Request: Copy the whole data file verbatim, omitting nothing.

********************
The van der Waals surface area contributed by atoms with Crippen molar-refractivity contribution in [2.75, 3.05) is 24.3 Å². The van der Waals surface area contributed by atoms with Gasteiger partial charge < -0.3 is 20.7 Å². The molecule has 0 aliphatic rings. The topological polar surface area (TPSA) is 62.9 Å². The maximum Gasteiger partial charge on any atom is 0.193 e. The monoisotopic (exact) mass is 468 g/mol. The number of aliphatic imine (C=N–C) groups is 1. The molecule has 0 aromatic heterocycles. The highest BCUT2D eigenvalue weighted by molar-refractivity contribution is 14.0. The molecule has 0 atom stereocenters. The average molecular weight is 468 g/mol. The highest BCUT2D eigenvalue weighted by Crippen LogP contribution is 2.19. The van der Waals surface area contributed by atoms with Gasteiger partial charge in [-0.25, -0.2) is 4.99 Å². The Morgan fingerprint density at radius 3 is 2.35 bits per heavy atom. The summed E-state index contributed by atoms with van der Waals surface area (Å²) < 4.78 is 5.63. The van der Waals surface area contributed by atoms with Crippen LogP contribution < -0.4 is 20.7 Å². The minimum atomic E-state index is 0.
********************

The van der Waals surface area contributed by atoms with Crippen molar-refractivity contribution in [2.75, 3.05) is 24.3 Å². The van der Waals surface area contributed by atoms with Gasteiger partial charge < -0.3 is 20.7 Å². The molecule has 0 aliphatic rings. The topological polar surface area (TPSA) is 62.9 Å². The maximum Gasteiger partial charge on any atom is 0.193 e. The monoisotopic (exact) mass is 468 g/mol. The number of aliphatic imine (C=N–C) groups is 1. The molecule has 0 aromatic heterocycles. The highest BCUT2D eigenvalue weighted by molar-refractivity contribution is 14.0. The molecule has 0 atom stereocenters. The average molecular weight is 468 g/mol. The highest BCUT2D eigenvalue weighted by Crippen LogP contribution is 2.19. The van der Waals surface area contributed by atoms with Gasteiger partial charge in [-0.25, -0.2) is 4.99 Å². The Morgan fingerprint density at radius 3 is 2.35 bits per heavy atom. The summed E-state index contributed by atoms with van der Waals surface area (Å²) < 4.78 is 5.63. The van der Waals surface area contributed by atoms with Crippen LogP contribution < -0.4 is 20.7 Å². The minimum atomic E-state index is 0.